Remodel Budgeting Basics: How to Calculate Costs for a Comelier Home

These days, few people buy a home and fail to make their mark on it in some way. Nearly all prospective home buyers acquire property with the intention of renovating, and many current homeowners prefer to remodel over moving to a new property somewhere else.

However, how do you know that remodeling is a good deal for you? Before you start dreaming about building your own perfect Joanna Gaines kitchen, you should compare the costs of renovations with the costs of relocating to a new property. To do that, you need to know how to accurately calculate the costs of a remodel, which is why you need this guide to renovation budgeting.

Create a Ballpark Estimate

What your renovations will cost depend entirely on what you want to do, where you live and whom you hire. Still, it is possible to get a rough idea of your potential expenses with a few ballpark figures. Most contractors are reluctant to provide even close to vague numbers for fear that clients will get stuck on those typically low estimates, so you should instead assemble some figures by talking to knowledgeable staff at home improvement or design stores. For most major renovations, such as a kitchen or bathroom remodel or a room addition, you can expect to pay between $100 to $200 per square foot.

Acquire Contractor Quotes

While a ballpark figure might cover any range of renovations, a contractor quote is much more specific. Before you seek bids from contractors, you should know precisely what you want from your remodel, down to the paint color. With this specificity, contractors are better equipped to provide accurate pricing, with itemized lists of costs for you to review.

Give Yourself Wiggle Room

Remodels never cost the same amount that you expect – and they definitely never cost less. Once you have a ballpark figure, or better: once you flesh out those vague numbers with concrete costs – you should tack on an additional 10 to 20 percent. This wiggle room will account for unexpected problems in the remodel, like a busted pipe or unknown costs related to existing upgrades.

Find Ways to Cut Costs

The numbers you calculate in your estimates don’t have to be final. There are always ways to cut costs and fit your vision into a more manageable budget. Here are a few examples of how you can use less of your savings to build the home of your dreams:

  • DIY. If you already have the tools and some know-how, you should consider completing your own renovations. Likely, it will take you more time to achieve a finished look, but you will also have total control over the quality and quantity of your remodel. Which renovations can you do yourself and which should you outsource? That depends on your experience and budget.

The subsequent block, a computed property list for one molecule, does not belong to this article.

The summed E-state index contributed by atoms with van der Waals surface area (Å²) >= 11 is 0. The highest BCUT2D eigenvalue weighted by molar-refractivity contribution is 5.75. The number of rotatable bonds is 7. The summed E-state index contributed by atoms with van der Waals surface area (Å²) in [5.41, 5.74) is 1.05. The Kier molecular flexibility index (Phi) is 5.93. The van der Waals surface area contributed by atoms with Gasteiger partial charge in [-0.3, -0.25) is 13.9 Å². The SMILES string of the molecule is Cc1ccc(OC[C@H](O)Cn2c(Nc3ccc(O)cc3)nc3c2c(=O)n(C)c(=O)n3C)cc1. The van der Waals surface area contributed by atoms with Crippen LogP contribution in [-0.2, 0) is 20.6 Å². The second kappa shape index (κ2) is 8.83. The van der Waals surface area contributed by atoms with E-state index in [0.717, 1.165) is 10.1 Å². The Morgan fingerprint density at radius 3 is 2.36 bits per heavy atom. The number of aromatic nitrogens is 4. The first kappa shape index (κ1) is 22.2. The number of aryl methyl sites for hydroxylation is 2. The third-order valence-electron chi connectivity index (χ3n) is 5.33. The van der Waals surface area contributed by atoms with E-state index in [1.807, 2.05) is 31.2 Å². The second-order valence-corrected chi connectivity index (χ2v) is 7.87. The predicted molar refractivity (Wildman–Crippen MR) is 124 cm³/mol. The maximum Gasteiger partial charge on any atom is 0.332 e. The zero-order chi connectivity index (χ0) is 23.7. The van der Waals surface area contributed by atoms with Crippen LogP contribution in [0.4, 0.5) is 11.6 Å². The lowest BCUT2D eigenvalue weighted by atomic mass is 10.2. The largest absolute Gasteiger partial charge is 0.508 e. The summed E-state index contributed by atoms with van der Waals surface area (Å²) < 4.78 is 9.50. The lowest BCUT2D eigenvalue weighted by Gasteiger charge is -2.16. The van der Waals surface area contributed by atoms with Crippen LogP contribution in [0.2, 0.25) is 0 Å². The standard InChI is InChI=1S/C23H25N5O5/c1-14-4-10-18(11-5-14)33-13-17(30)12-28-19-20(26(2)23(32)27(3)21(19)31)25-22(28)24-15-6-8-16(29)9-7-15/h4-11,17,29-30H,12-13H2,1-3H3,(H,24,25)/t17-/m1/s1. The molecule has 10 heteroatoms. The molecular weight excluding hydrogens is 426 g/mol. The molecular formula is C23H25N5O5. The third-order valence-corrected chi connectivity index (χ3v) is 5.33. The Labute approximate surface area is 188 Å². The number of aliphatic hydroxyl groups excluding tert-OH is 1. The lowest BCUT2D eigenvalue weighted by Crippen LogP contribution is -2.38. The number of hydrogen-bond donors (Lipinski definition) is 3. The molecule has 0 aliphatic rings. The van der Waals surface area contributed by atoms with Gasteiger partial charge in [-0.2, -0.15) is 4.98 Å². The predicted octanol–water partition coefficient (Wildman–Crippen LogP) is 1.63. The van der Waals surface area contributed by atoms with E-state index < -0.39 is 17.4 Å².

• Home warranty. Home appliances are often covered under your home warranty policy. If a primary reason you want a remodel is that your appliances are failing, you can save some cash by relying on your home warranty to purchase new machines. How much does a home warranty cost? That depends on your provider and your plan.
  • Used fixtures. You don’t have to buy everything brand-new. In your area, you can probably find outlets for used fixtures, like sinks, countertops and cabinets as well as lighting, windows and doors. Where should you look for deals? Salvage yards, P2P apps (like OfferUp) and thrift shops are great places to start.
  • Limited scope. If you are unwilling to skimp on any aspect of your remodel, it might be best to limit the scope of your renovations until you can afford the glamorous gutting you desire. This might include simply sprucing up walls and cabinets with paint, reorganizing the furniture in the room or buying new hardware for sinks and cabinets.

Calculate Costs of Moving

Once you are relatively certain how much a remodel will cost, you should be certain that you aren’t throwing money away. You should compile a list of available properties in your area that offer the upgrades you seek. You can compare these with the figures you generated with your remodel to determine whether you are saving money by fixing your current home, or whether you should pack up and move into the home of your dreams.

 

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